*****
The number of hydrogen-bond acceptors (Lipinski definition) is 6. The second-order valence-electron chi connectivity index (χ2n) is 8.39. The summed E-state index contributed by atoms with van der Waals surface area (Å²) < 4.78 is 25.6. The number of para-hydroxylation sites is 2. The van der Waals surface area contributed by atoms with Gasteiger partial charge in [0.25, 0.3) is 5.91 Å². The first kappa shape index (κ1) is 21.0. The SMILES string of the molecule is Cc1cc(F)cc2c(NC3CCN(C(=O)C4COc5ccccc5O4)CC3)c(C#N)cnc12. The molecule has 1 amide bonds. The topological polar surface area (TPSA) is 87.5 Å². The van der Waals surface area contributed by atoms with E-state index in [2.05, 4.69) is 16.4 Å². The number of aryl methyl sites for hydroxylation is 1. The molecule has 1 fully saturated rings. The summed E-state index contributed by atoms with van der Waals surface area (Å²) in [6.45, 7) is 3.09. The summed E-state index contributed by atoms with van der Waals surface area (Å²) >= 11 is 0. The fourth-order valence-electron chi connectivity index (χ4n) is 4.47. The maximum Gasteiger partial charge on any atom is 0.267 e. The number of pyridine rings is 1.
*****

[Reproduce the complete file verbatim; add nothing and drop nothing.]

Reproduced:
The number of hydrogen-bond acceptors (Lipinski definition) is 6. The second-order valence-electron chi connectivity index (χ2n) is 8.39. The summed E-state index contributed by atoms with van der Waals surface area (Å²) < 4.78 is 25.6. The number of para-hydroxylation sites is 2. The van der Waals surface area contributed by atoms with Gasteiger partial charge in [0.25, 0.3) is 5.91 Å². The first kappa shape index (κ1) is 21.0. The SMILES string of the molecule is Cc1cc(F)cc2c(NC3CCN(C(=O)C4COc5ccccc5O4)CC3)c(C#N)cnc12. The molecule has 1 amide bonds. The topological polar surface area (TPSA) is 87.5 Å². The van der Waals surface area contributed by atoms with E-state index in [2.05, 4.69) is 16.4 Å². The number of aryl methyl sites for hydroxylation is 1. The molecule has 1 fully saturated rings. The summed E-state index contributed by atoms with van der Waals surface area (Å²) in [6.45, 7) is 3.09. The summed E-state index contributed by atoms with van der Waals surface area (Å²) >= 11 is 0. The fourth-order valence-electron chi connectivity index (χ4n) is 4.47. The maximum Gasteiger partial charge on any atom is 0.267 e. The number of pyridine rings is 1.